Microplastics Detection and Degradation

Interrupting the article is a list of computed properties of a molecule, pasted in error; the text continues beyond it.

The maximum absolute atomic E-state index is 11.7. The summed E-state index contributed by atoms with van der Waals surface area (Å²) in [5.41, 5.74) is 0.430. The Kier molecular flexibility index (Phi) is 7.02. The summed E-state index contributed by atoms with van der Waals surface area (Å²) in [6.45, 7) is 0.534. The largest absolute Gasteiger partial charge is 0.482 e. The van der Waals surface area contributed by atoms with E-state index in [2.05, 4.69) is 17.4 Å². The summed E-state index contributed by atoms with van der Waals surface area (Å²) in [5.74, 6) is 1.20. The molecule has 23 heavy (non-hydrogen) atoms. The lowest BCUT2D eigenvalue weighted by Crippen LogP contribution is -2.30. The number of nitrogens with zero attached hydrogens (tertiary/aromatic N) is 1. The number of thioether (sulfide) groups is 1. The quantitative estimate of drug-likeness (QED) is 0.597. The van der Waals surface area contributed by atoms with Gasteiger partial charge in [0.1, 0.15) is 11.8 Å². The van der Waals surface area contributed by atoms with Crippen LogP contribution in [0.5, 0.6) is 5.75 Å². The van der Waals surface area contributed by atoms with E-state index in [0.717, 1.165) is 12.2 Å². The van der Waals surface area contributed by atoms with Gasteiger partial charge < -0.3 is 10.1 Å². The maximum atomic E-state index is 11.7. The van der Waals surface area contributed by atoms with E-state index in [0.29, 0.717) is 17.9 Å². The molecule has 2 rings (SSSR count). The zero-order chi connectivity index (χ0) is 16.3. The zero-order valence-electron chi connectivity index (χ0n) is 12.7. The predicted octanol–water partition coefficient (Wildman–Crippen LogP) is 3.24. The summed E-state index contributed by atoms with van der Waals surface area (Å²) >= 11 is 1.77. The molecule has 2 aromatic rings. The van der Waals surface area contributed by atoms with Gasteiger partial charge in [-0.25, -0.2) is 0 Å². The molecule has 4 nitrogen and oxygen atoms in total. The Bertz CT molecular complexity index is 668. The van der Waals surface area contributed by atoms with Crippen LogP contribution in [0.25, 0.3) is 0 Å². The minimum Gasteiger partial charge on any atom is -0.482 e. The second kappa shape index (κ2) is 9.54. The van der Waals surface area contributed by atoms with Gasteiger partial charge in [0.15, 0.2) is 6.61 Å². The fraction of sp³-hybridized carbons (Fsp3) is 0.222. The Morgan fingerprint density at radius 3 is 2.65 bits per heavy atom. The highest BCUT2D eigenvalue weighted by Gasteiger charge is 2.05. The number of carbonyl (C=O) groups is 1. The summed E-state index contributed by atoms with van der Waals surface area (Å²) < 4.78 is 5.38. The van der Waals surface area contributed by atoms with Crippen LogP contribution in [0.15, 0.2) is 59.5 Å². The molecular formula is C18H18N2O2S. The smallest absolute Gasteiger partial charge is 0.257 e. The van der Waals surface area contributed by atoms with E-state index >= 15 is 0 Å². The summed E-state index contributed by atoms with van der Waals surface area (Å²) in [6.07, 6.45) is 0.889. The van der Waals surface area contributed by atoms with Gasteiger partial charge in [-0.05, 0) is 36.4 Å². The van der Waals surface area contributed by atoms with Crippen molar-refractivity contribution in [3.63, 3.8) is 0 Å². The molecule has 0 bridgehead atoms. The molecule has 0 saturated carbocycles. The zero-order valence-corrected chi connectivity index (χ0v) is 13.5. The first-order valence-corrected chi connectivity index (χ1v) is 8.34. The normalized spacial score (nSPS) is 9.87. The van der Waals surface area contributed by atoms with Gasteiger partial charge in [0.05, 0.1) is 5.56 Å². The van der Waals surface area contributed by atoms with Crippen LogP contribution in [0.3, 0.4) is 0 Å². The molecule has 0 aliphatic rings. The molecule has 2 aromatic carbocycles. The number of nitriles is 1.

Microplastics are chemical contaminants of emerging concern, which have been linked to numerous health issues including oxidative stress, cytotoxicity, neurotoxicity, immune system disruption, growth and development inhibition, metabolic disorder and genotoxicity. They have also been shown to have a negative impact on the mammalian gut microbiome. Microplastics can also act as a medium for the transmission of chemical and microbial contaminants. Plastics released to the environment undergo fragmentation and transform into microplastics due to various stressors. Additionally, microplastics may be released into the environment through capsules, personal care products, microbeads or microspheres in cosmetics, cleaning agents and more. An estimated 13 million tonnes of plastics are transferred into water sources. The WHO recently called for more research on the source and concentration of microplastics in drinking water. Although microplastics have been found in Canadian aquatic systems, their fate and transfer have not been thoroughly studied. Our lab aims to investigate microplastic prevalence in freshwater sources in BC as well as potential degradation methods within treatment systems, including UV degradation.